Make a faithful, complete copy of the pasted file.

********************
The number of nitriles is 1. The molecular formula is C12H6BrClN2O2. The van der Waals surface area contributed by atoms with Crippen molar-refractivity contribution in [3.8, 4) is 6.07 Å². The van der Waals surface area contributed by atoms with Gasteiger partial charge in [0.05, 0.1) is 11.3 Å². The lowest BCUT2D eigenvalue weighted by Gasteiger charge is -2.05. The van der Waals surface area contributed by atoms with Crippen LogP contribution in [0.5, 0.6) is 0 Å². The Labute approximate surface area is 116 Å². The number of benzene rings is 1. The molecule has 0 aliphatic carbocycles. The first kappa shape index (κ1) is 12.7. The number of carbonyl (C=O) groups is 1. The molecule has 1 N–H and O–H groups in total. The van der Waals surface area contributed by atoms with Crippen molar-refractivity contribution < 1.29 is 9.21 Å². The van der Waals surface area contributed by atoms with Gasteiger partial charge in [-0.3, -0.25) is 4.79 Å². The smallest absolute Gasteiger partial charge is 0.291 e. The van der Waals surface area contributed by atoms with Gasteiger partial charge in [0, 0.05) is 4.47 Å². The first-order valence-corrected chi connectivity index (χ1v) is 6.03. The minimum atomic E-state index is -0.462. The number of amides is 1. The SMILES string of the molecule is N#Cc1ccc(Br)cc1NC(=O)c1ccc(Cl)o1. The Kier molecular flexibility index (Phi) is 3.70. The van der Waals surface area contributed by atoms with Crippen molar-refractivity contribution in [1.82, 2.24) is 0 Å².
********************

The number of nitriles is 1. The molecular formula is C12H6BrClN2O2. The van der Waals surface area contributed by atoms with Crippen molar-refractivity contribution in [3.8, 4) is 6.07 Å². The van der Waals surface area contributed by atoms with Gasteiger partial charge in [0.05, 0.1) is 11.3 Å². The lowest BCUT2D eigenvalue weighted by Gasteiger charge is -2.05. The van der Waals surface area contributed by atoms with Crippen LogP contribution in [0.5, 0.6) is 0 Å². The Labute approximate surface area is 116 Å². The number of benzene rings is 1. The molecule has 0 aliphatic carbocycles. The first kappa shape index (κ1) is 12.7. The number of carbonyl (C=O) groups is 1. The molecule has 1 N–H and O–H groups in total. The van der Waals surface area contributed by atoms with Crippen molar-refractivity contribution < 1.29 is 9.21 Å². The van der Waals surface area contributed by atoms with Gasteiger partial charge in [-0.3, -0.25) is 4.79 Å². The smallest absolute Gasteiger partial charge is 0.291 e. The van der Waals surface area contributed by atoms with Gasteiger partial charge in [0, 0.05) is 4.47 Å². The first-order valence-corrected chi connectivity index (χ1v) is 6.03. The minimum atomic E-state index is -0.462. The number of amides is 1. The SMILES string of the molecule is N#Cc1ccc(Br)cc1NC(=O)c1ccc(Cl)o1. The Kier molecular flexibility index (Phi) is 3.70. The van der Waals surface area contributed by atoms with Crippen molar-refractivity contribution in [1.82, 2.24) is 0 Å².